Interest Rates Can Go Lower, But You Won't Like It

If Lacy Hunt had to fight a duel, he would arrive armed with an arsenal of very powerful charts. In his role as economist for Hoisington Investment Management, an Austin firm that manages over $5 billion in fixed income assets for major institutions, Mr. Hunt goes to meetings with a virtual barrage of economic charts, and builds his case.

I have always admired his data, his logic, and his measured approach. That approach is an existential necessity: With $5 billion of client money in the game, he’s quick to say he is a fiduciary as much as he is an economist. His charts are for real money, not window dressing.

“This wasn’t a Black Swan,” Mr. Hunt said in a recent interview, referring to the current recession. “It was highly predictable. We had a long period of over indulgence in debt. Now we’re living with the consequences.”

The most recent Hoisington newsletter, for instance, points out that private debt declined by a stunning $2.235 trillion over the last four quarters— some $789 billion more than the federal government was expanding its debt trying to stave off the recession.

Even as Treasury yields and home mortgage rates reach for new lows, Lacy Hunt believes they can go materially lower. This has not been the conventional wisdom. The conventional wisdom holds that we can’t have such a gigantic federal deficit and so much new federal debt without having inflation. But the conventional wisdom has been wrong. And it may soon be wrong again.

Most of the modern period, he explains, has been based on Keynesian economics— the idea that government could stimulate demand with deficit spending. That spending, funded through larger government debt, was supposed to have a multiplier effect. For every dollar of deficit spending, according to the theory, there would be several dollars of new economic activity. The multiplier effect is an idea politicians love because it makes government the hero-spender of economic recoveries.

There’s just one problem. Mr. Hunt says, “It’s wrong.”

“Deficit spending, rather than energizing the economy, is debilitating. Worse, after the spending is done, the private sector has to service the new debt.” He points out that different economists, studying deficit spending results in different countries and different times, have concluded that the multiplier for government spending is somewhere between zero and one. At its best, that means it creates some economic activity, once, and is gone.

How about an example, I asked?

“Cash for clunkers. Money for homebuyers. Those programs are prime examples,” he said. So when the stimulus goes away, so does the economy.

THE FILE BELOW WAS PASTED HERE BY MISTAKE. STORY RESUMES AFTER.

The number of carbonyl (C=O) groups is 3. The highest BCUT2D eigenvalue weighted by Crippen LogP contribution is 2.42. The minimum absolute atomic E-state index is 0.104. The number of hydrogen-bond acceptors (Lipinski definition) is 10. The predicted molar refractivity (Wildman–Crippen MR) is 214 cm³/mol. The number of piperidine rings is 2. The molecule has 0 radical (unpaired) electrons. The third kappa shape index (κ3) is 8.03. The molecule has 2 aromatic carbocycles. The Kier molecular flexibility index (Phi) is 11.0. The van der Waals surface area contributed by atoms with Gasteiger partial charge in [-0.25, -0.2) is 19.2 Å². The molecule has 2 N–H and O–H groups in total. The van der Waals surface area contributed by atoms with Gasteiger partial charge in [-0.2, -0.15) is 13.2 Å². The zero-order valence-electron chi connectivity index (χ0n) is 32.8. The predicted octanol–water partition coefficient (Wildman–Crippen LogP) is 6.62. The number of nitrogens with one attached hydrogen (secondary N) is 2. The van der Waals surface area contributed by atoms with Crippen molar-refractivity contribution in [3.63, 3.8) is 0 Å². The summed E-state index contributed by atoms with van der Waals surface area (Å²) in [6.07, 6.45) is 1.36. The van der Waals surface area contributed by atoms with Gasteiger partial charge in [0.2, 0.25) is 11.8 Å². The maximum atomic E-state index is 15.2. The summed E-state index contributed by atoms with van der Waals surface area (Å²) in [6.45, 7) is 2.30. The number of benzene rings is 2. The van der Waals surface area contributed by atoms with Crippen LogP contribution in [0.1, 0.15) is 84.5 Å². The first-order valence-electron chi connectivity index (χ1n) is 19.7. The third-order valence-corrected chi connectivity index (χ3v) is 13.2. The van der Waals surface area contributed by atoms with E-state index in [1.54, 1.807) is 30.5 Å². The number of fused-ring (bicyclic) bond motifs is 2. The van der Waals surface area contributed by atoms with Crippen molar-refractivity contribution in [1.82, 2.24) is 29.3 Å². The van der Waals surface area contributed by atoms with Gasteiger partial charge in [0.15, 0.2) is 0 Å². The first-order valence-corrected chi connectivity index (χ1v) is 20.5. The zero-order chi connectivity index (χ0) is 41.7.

But that’s not all.

“Taxes have a negative multiplier,” he said. Research now shows that a $1 tax increase will put a drag on the economy of between minus $1 and minus $3. “The sun setting on the 2001 and 2003 tax cuts will yield $1.5 trillion over the next 10 years. Another $500 billion in tax increases is in the healthcare legislation. That’s $2 trillion in tax increases.”

“If you put a mid-range negative multiplier of minus 2 on that, it is $4 trillion out of the economy, or about $400 billion a year,” he said. To put that $400 billion in perspective, he pointed out that the growth in gross domestic product in the last 4 quarters was— you guessed it— $400 billion.

I asked how much lower interest rates could go and if lower rates would eventually turn the economy around.

“I don’t think there is a rate level that will turn us around. What will turn us around is deleveraging the economy. We’re going to have to go through a period of national austerity; we’re going to have to write down the excess assets. This will be a long process, not a short process. And we’ll make it longer by getting deeper in (government) debt,” he said.

One possible saving grace is that declining interest rates often mean higher stock prices. But they don’t mean that in an over-indebted economy. Two examples show history. From 1929 to 1941 in the United States interest rates fell while government debt as a percent of gross domestic product soared— but stock prices fell. From 1989 to 2009 in Japan, it was the same. Interest rates fell, government debt soared, and stock prices plummeted.

Bottom line: Oil those boots; we may be slogging for a long time.

Revenge of the Bond Holders

This table compares the 10- and 15-year performance of the legendary and largest bond fund, PIMCO Total Return, with the performance of both the Vanguard 500 Index fund and Wasatch-Hoisington U.S. Treasury fund. Note that both bond funds beat the broad index of common stocks over both time periods. Hoisington Investment Management manages fixed income investments for major institutions.

Fund Asset Class 10-year annualized return 15-year annualized return Assets in fund
Wasatch-Hoisington U.S. Treasury
Ticker: WHOSX
Fixed Income Long Government 8.50 percent 8.10 percent $166 million
PIMCO Total Return
Ticker: PTTAX
Fixed Income
Intermediate Government
7.33 7.17 $234 billion
Vanguard 500 Index
Ticker: VFINX
Large Blend Domestic Equity (1.47) 6.28. $86 billion